Yulia Tsvetkova’s hunger strike: “I have reached a dead end”

“They say that a hunger strike is declared out of despair, and yes, it’s hard not to agree with that,” Yulia Tsvetkova, a Russian feminist and LGBTQ+ activist and artist, wrote on social media on 1 May as she announced that she would start a hunger strike. “Why a hunger strike? As a person accused of a ‘serious’ crime, I have almost no rights. There is no freedom. No voice. No ability to stand up for myself and my beliefs in the outside world.”

Tsvetkova, who won Index on Censorship’s 2020 Freedom of Expression Award in the arts category, was charged with criminal distribution of pornography in June 2020 for having published body-positive drawings on a social media group she had called the “Vagina Monologues”. She is facing up to six years in prison. While the trial is ongoing, she is forced to remain in her home city of Komsomolsk-on-Amur in Russia’s Far East.

“I’ve recently realised that I can no longer sit still and watch the shame of what’s going on in this country and how my life is being derailed. And when I think about it, what other options do I have for non-violent protest?” she wrote in what was her first social media post in eight months. She also used the opportunity to call on the authorities to stop subjecting her to the protracted judicial harassment. “I just ask you not to waste any more of my time on a farce called ‘Russian justice’”.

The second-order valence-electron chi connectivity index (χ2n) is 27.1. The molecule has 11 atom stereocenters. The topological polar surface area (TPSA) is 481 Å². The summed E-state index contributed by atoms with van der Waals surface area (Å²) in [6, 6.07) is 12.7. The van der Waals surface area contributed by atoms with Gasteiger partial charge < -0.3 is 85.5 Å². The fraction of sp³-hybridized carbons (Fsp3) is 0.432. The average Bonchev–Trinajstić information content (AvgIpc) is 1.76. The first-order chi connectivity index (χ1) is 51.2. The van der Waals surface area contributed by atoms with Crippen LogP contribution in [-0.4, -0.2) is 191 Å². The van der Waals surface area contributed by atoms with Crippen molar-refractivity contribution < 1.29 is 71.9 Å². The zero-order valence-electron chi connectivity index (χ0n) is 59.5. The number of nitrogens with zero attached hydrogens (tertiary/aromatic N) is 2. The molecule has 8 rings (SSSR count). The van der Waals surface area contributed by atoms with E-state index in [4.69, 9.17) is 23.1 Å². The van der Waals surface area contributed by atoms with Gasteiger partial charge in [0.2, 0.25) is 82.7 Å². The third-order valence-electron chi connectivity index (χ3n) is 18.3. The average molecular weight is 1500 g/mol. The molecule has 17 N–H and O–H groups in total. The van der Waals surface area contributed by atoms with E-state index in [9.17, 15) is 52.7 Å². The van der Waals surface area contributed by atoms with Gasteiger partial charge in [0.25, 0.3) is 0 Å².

Shortly thereafter, photos from the search of her apartment, which had taken place in 2019, were posted online and were being circulated on homophobic public forums. “I don’t know how they got on the web,” Tsvetkova’s lawyer Aleksandr Pikhovkin told Index on Censorship via email, “but we should understand that these [photos] were taken by the criminal investigation department and are under a special procedure of admittance and only for a [small] number of officers. Anyway, disclosure of these materials was made to demoralise Yulia. I think she perceived it like a kind of psychological pressure. And yes, as I realise, she felt herself harassed, suffered and disgusted.”

At the same time, a state channel ended up with Tsvetkova’s personal documents, correspondence, and tickets from her work trips. According to a social media post from Yulia on 6 May, the same channel broadcast an “expert” alleging that Tsvetkova’s work is “aimed purely at molesting minors” and that her drawings “have the same impact as the actions of paedophiles.” “Whether or not [these events] are related to my statement [on 1 May on social media] is probably up to everyone to decide for themselves,” Yulia said in the post.

“Were these abhorrent actions part of a coordinated effort to intimidate and punish Yulia for criticising the authorities? It certainly seems likely,” Index on Censorship’s CEO Ruth Smeeth said. “Yulia has done nothing more than express her very justifiable frustration with this ongoing judicial harassment. We continue to be appalled at Yulia’s treatment and stand in full solidarity with her. We call – yet again – on the Russian authorities to immediately and unconditionally drop all charges against her.”